On Friday, December 3, 2021 Robert Rose and I release our 300th episode of the This Old Marketing podcast. We launched on November 20, 2013, taking only a short hiatus during my 2018 sabbatical.
You can get access here (make sure you subscribe). It was a super fun episode that included a surprise introduction.
Inflation Run Amuck
Are you spending more for food, household goods, travel? Well, you are not alone.
The US Labor Department published the Consumer Price Index a few weeks ago and said inflation was up 6.2 percent over last October. For context, the US is running HOT HOT HOT.
This is the highest number in over 30 years. That’s 3-0 years.
If you are a regular reader of this newsletter, you are not surprised. We’ve been expecting this. Why?
You may think it’s because of COVID or supply chain issues, but the real reason is something called monetary debasement.
Debasement happens when the value of a currency is lowered. It means the currency is worth less. How does that happen?
According to the Wall Street Journal, between December 2019 and August 2021, the US increased the money supply by $5.5 trillion. That’s a 36 percent increase in just 18 months. More than one-third of the total dollars in existence were created (out of thin air) inside two year’s time (see chart above).
One of the key values of money is scarcity. When a currency becomes less scarce, it’s worth less.
Okay…so…six percent inflation rate. The Federal Reserve just came out and said that this is not temporary, even though previously they did. Plus, it’s not really six percent. It’s something much higher…probably more than 10 percent.
If you have your money in cash, and it’s just sitting in a checking or savings account, your 100 dollars will have 90 dollars of buying power in 12 months.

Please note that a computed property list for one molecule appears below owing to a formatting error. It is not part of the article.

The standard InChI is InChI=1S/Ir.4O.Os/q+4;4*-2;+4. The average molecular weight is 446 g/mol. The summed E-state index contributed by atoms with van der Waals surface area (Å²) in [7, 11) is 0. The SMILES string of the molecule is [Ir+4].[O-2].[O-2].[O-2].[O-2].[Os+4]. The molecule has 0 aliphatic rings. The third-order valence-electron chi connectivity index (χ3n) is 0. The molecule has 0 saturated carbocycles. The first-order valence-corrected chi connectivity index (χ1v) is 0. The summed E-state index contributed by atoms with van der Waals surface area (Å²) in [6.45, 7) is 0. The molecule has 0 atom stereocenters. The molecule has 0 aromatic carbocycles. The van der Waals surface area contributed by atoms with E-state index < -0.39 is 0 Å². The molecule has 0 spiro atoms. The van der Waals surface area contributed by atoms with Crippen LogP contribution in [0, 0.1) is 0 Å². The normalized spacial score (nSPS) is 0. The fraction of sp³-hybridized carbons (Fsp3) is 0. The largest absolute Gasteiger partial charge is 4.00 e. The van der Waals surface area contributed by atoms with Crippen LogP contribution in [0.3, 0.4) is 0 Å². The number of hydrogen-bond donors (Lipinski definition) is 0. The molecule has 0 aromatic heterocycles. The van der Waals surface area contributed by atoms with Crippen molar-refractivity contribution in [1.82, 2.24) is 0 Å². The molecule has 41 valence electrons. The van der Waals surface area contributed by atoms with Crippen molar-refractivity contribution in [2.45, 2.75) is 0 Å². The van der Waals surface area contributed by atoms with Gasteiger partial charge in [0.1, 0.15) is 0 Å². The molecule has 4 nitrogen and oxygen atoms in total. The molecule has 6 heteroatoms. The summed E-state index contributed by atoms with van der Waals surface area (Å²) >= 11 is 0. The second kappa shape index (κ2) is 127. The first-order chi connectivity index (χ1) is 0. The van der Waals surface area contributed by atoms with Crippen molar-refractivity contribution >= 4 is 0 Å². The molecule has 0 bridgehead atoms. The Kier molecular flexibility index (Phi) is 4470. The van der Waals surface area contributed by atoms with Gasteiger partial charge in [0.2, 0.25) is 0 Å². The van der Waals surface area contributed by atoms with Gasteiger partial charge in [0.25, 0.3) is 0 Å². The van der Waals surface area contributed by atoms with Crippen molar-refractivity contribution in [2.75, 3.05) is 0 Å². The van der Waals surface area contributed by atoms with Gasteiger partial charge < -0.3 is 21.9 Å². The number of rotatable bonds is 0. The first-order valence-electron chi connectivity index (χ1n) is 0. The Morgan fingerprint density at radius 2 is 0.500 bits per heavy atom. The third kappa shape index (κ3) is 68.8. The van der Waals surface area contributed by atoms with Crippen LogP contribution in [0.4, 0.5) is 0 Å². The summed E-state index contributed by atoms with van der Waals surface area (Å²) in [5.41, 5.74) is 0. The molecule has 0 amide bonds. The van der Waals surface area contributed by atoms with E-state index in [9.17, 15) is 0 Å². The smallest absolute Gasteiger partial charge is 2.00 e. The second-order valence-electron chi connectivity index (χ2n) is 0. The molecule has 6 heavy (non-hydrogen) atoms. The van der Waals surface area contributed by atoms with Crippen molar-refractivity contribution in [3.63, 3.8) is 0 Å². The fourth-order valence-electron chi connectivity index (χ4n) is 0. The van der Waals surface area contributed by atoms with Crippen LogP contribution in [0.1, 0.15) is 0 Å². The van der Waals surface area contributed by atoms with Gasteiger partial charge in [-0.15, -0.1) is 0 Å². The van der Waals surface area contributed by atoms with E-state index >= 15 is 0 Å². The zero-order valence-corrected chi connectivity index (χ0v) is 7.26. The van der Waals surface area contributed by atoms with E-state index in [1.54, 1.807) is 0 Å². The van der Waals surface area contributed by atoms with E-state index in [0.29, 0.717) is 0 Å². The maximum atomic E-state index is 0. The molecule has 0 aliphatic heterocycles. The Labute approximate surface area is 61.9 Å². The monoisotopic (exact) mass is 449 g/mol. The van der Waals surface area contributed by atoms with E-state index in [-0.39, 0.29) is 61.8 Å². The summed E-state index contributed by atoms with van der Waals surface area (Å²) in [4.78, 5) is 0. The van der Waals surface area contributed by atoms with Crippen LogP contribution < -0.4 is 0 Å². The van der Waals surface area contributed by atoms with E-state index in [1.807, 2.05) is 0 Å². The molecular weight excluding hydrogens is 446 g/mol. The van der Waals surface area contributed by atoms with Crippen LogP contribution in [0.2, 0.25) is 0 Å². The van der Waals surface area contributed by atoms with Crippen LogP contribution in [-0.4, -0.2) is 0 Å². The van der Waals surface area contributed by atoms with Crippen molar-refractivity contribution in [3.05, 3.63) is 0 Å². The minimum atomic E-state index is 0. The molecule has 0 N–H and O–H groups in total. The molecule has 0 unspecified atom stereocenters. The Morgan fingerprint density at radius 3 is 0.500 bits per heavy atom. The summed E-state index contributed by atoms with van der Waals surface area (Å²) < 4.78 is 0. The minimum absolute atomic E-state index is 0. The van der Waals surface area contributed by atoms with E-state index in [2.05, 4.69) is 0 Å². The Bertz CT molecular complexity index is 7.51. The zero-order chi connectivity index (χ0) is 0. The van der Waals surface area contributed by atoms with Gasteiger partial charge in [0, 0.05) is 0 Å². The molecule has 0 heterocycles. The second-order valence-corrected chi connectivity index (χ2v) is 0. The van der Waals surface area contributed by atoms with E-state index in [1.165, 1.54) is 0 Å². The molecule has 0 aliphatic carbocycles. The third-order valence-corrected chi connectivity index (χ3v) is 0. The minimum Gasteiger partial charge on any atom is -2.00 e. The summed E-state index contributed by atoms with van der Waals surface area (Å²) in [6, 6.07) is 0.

If you have any investments (stocks or bonds), they need to make about 10 percent just to keep up with inflation. Stocks could keep up, but bonds definitely cannot. The current rate of the US 10-year bond is 1.5 percent. Using the smaller six percent inflation number, bonds are losing more than four percent per year.
Let’s take this a step further.
Let’s say the average portfolio has about 40 percent in bonds. Smart investors, including large pension and hedge funds, are going to have to go further out on the risk curve to make up for inflation. That means they are moving out of bonds. But to where?
More stocks? They can’t have too much stock exposure.
Junk bonds with high yield? That’s a lot of risk.
Gold? Gold has had a negative overall return since 1980.
Annuities? Investment planners will make up all kinds of crazy financial instruments to stay in the game.
I AM biased on this point, but my common sense tells me that much of the money leaving bonds and out of cash will go into Bitcoin. Now a $1 trillion dollar asset, Bitcoin is big enough for family offices to invest in (some have a minimum of $1 trillion in asset value in which they can invest).
It’s also the only financial instrument with predictable inflation (1.77 percent) and a math-based capped monetary policy (will never have more than 21 million…ever).
I am not a financial analyst and please don’t take this as financial advice. I’m only trying to use common sense. Two percent in every portfolio should be table stakes at this moment in time (again, not financial advice).
Oh…and currently, people of the world are adopting Bitcoin at a faster rate than the Internet or the mobile phone. At this rate, Bitcoin will reach one billion users by 2025.
Okay…this is for the geeks out there. Want to know how DisneyWorld has evolved their strategy about dealing with long lines and wait times over the years? Here’s an amazing video that takes you step-by-step from the beginning through to FastPass.